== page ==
Borough switches on superfast broadband
9:10am Wednesday 10th October 2012 in By David Wiles
BUSINESSES and residents in the Swindon borough can now sign up for super-fast wireless broadband – but some are sceptical about whether the council-supported scheme will be a commercial success.
The first borough-wide 4G LTE (Long Term Evolution) network in the UK went live on Monday under a commercial scheme led by UK Broadband, one of the world’s biggest broadband providers.
It will be followed later this month by a microwave network, which has been created in partnership with Swindon Council’s IT service provider Capita, and will provide the capability for ultrafast broadband connections to schools, businesses and the council.
More than 67,000 residents and 2,600 businesses can sign up for a range of wireless broadband services, via a 4G box that can be plugged into any power socket, as a flexible alternative to fixed line broadband services. Mobile services will be launched later at a date to be announced.
The Now Wireless Broadband monthly packages vary from £21.50 to £40 for householders and from £20.83 to £52.50 for businesses.
The introduction of both new networks marks investments made by UK Broadband at its own cost.
Using the new microwave network, Swindon Council expects to save £480,000 over three years – covering the £400,000 loan it invested in the failed wi-fi project through Digital City. The council will also receive some cash from sales of this microwave service to the public sector, although it would not reveal how much on the grounds of commercial confidentiality.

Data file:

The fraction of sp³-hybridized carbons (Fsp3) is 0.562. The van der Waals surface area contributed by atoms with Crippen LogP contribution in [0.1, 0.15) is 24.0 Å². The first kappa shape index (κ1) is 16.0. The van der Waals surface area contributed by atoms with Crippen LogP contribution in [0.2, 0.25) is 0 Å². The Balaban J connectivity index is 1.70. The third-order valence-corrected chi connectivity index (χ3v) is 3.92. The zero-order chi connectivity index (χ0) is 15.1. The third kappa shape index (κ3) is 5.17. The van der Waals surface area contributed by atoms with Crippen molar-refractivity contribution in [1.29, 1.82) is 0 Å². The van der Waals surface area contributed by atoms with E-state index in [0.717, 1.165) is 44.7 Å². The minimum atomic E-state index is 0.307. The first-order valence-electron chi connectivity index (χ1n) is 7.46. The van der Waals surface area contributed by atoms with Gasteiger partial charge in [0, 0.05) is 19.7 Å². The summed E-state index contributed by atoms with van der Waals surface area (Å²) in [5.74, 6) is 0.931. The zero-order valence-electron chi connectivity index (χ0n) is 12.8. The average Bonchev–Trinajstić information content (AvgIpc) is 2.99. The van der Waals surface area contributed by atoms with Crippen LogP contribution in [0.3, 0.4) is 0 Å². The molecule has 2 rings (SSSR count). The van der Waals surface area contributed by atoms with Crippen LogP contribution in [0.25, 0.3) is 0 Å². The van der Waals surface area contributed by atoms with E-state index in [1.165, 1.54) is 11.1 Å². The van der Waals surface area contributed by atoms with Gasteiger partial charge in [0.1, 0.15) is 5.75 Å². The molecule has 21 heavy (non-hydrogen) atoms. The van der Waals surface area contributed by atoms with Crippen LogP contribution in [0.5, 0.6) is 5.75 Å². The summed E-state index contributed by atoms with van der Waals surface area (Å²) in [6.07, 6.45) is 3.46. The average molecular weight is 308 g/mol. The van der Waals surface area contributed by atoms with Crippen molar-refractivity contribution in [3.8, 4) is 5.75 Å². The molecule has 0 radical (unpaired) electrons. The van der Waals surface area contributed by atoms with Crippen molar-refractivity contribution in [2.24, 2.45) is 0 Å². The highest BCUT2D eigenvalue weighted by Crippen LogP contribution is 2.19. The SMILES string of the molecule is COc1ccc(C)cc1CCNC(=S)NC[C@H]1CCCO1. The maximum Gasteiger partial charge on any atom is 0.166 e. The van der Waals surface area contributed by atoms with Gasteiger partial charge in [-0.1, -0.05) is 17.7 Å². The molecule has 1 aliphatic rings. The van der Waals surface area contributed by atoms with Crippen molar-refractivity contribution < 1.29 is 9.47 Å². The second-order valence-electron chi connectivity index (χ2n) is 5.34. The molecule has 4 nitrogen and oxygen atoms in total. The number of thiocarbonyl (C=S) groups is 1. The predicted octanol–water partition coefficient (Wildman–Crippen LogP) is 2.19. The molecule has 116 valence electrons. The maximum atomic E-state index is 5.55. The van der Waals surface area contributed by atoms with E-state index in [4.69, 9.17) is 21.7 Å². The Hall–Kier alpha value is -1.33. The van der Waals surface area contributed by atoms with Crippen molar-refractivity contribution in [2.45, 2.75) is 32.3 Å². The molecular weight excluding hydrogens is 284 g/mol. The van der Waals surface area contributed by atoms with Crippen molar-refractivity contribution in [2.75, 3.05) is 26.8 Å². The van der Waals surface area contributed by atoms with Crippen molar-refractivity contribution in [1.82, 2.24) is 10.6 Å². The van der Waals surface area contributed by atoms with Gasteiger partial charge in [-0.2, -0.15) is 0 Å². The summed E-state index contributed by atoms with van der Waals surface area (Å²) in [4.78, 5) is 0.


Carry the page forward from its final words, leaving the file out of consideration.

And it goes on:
Coun Garry Perkins, cabinet member for regeneration and culture, said he was confident the new scheme would be successful.
He said: “There will be a market. I’m certain there will be a market. Companies like UK Broadband will not just step into it without knowing there’s a market there.
“They have a very professional team on sales and marketing which will draw these customers in, so I don’t doubt that UK Broadband have got a very strong business plan based on involvement in the public sector and private sector.”
But Chris Watts, a self-employed IT consultant, of Eastcott, said: “Normally, broadband is a loss-leader that’s included in a package from the likes of Virgin and BT and I cannot see why someone is going to be buying a broadband package off UK Broadband when they’ve already got it included in their package with their mobile phone.
“It’s a very tough market to get into and make headway. They really have to crack the market and get huge numbers.”
Political commentator Des Morgan added: “What is being offered is nothing like the Digital City Wi-Fi network and as was widely forecast there is no ‘free use’ element attached to the programme being sold by UK Broadband.
“In fact what is on offer is interesting but hardly life-changing and it’s certainly not something many cash-stretched households in Swindon will be splashing £30 per month to have.”